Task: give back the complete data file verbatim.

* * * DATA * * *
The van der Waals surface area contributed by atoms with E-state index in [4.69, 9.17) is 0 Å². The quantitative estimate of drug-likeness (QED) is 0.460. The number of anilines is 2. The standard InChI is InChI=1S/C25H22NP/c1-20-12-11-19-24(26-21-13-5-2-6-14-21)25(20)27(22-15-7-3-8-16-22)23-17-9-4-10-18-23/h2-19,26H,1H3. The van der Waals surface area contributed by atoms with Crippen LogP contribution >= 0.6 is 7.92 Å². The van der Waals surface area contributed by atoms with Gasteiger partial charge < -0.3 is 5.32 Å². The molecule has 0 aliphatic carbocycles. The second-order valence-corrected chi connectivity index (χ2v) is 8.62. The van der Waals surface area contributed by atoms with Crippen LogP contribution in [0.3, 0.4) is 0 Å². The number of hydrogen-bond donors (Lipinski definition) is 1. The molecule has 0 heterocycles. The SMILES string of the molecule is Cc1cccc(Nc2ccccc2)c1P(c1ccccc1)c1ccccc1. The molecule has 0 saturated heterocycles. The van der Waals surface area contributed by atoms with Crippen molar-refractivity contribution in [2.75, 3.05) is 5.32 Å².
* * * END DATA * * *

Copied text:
The van der Waals surface area contributed by atoms with E-state index in [4.69, 9.17) is 0 Å². The quantitative estimate of drug-likeness (QED) is 0.460. The number of anilines is 2. The standard InChI is InChI=1S/C25H22NP/c1-20-12-11-19-24(26-21-13-5-2-6-14-21)25(20)27(22-15-7-3-8-16-22)23-17-9-4-10-18-23/h2-19,26H,1H3. The van der Waals surface area contributed by atoms with Crippen LogP contribution >= 0.6 is 7.92 Å². The van der Waals surface area contributed by atoms with Gasteiger partial charge < -0.3 is 5.32 Å². The molecule has 0 aliphatic carbocycles. The second-order valence-corrected chi connectivity index (χ2v) is 8.62. The van der Waals surface area contributed by atoms with Crippen LogP contribution in [0.3, 0.4) is 0 Å². The number of hydrogen-bond donors (Lipinski definition) is 1. The molecule has 0 heterocycles. The SMILES string of the molecule is Cc1cccc(Nc2ccccc2)c1P(c1ccccc1)c1ccccc1. The molecule has 0 saturated heterocycles. The van der Waals surface area contributed by atoms with Crippen molar-refractivity contribution in [2.75, 3.05) is 5.32 Å².